My Mirror

by LaVonne Misner

I no longer like my mirror. It used to be my friend not long ago—before the pandemic. My mirror used to reflect my professionally groomed hair, my smooth, flawless skin and shiny alert eyes: eyes that looked forward to living life, eyes that anticipated visiting with people and my adult children, and they sparkled when they saw my grandchildren. Those eyes went to restaurants to meet friends, and to the theater to nourish my artistic soul. They flew to far-away lands and sailed on ocean liners to satisfy my travel itch. Before the pandemic my eyes reflected the zest I had for living a full and active life.

As of late, however, my mirror has been letting me down. It implies I no longer have an interest in seeing people or the beauty around me. My eyes look dull and lifeless, and my mirror no longer looks happy. It has added imperfections to my face—vertical parallel curves around the edges of my mouth when I force a smile and pretend all is fine. The mirror may think I haven’t noticed, but I have, and I don’t like what it is doing at all.

What that mirror has done to my hair is despicable. It mocks me at my noble attempts to cut it myself. I know I’m no hairdresser, but it’s not like I’m doing a terrible job on purpose. It’s difficult to cut one’s own hair, and I would have thought my mirror might try to provide a little benevolent understanding.

Perhaps worst of all is the puffiness I see in my reflection. My face seems to have grown wider. I never knew faces could grow, and I find it interesting to realize the pandemic has allowed me time to think about such matters.

My scale is an even worse adversary than my mirror. The numbers on it keep going up, no matter how much I express my displeasure with such an action. I must admit, the scale and I have never been the best of friends, but as of late I’m having increasingly angry thoughts about it.  I’m considering not ever visiting it again—breaking off all ties until it learns to behave itself.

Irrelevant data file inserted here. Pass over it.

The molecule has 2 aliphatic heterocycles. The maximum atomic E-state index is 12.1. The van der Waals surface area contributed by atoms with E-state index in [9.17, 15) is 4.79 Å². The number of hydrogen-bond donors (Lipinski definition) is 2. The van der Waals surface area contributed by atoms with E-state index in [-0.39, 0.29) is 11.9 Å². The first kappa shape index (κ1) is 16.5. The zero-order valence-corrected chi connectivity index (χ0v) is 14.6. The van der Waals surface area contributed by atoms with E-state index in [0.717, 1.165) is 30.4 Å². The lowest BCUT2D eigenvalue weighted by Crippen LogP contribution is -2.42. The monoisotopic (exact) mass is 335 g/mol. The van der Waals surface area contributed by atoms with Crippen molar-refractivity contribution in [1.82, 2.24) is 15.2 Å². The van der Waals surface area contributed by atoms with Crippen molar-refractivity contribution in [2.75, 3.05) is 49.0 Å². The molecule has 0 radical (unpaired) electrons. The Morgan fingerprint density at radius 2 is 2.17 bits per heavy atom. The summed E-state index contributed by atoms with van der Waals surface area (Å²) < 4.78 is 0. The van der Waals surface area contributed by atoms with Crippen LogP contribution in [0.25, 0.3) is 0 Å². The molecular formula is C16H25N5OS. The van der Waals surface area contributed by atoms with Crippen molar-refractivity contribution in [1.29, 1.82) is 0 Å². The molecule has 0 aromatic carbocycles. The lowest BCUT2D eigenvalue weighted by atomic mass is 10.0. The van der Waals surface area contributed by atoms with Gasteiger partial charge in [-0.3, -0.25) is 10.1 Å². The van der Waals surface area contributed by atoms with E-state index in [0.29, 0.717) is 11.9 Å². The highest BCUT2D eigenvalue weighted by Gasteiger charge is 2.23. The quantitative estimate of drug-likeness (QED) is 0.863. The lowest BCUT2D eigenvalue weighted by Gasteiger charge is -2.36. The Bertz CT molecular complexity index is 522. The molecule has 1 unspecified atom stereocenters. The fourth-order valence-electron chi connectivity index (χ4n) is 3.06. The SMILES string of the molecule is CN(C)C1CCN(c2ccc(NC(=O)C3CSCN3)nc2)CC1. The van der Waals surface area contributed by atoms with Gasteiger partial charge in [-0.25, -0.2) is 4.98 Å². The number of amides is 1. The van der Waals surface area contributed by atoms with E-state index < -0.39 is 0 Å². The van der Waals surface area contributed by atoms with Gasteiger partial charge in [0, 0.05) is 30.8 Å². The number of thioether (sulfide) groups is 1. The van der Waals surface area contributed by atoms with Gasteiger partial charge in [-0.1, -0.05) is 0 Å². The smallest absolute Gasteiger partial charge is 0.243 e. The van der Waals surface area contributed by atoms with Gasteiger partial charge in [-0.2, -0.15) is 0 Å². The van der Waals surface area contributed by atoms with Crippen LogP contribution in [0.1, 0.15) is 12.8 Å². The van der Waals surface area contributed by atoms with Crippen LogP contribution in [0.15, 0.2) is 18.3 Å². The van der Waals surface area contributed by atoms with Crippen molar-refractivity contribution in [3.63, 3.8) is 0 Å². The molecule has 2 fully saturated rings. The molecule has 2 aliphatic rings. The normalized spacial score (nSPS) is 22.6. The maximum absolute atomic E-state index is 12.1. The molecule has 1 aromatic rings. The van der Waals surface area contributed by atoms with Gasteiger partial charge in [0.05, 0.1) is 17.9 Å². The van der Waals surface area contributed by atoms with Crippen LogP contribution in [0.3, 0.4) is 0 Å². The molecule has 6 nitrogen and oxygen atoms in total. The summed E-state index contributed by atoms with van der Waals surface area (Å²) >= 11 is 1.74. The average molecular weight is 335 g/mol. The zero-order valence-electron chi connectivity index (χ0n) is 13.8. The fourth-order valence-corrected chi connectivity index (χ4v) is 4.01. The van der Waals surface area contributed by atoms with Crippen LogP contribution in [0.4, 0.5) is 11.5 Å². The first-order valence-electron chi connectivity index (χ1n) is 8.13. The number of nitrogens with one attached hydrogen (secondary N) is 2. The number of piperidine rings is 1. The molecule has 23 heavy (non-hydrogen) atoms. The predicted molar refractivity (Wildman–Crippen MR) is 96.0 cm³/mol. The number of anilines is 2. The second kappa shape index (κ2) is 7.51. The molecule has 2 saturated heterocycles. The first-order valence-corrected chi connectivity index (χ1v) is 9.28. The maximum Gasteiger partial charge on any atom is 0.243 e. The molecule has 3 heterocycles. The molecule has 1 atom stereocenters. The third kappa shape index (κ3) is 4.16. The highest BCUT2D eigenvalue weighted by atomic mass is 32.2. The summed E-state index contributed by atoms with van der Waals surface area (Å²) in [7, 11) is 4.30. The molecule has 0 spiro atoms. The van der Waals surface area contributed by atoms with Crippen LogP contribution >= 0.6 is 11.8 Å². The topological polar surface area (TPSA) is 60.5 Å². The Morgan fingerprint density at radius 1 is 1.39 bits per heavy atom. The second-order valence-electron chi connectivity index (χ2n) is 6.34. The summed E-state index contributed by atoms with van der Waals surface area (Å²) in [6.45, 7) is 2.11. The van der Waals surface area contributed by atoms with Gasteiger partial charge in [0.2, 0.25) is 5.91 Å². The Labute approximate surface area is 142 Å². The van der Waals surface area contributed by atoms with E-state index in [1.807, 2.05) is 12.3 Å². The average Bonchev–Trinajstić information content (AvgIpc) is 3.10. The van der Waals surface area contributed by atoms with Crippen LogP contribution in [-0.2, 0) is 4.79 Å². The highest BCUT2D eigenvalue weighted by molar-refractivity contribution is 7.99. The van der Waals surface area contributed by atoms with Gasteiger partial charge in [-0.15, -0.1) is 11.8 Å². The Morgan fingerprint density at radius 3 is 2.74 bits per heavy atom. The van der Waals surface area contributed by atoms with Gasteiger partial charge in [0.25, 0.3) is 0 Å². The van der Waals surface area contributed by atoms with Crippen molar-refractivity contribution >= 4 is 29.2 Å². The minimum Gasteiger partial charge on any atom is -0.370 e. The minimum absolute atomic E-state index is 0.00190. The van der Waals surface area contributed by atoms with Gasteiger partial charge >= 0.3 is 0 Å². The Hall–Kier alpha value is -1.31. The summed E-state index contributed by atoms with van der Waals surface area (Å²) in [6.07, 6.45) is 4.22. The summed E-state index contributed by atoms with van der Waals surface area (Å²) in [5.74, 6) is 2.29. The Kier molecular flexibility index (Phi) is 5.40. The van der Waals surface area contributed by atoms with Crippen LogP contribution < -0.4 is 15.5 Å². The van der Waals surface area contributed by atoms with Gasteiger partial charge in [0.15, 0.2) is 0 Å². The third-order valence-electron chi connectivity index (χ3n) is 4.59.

I don’t know what is happening in my house either, because even the clothes hanging in my closet have begun acting up. Not so much my shirts and blouses—they’ve remained their normal wrinkled selves, all squished together and lined up on hangers. It’s the pants and slacks that are the main offenders. They’ve decided to shrink—even the ones I haven’t washed. I don’t know what has gotten into them, but they are doing something to make their waistbands smaller. But, I’ve gotten even with them. I’ve decided to let them hang there, on their dusty hangers. I refuse to be pushed around by my jeans. I’m the one who is in charge of life—not a disrespectful mirror, not an unfriendly scale, and certainly not a bunch of old clothes that I don’t like very much anymore anyway. So, I ordered two pairs of stretch pants online. Those stretch pants and I have become very good friends.

Now that I’ve gotten all that off my chest, I feel a lot better and I think I’ll go to the kitchen and make myself a cup of coffee. I might even have a piece of that blueberry coffee cake I made yesterday.

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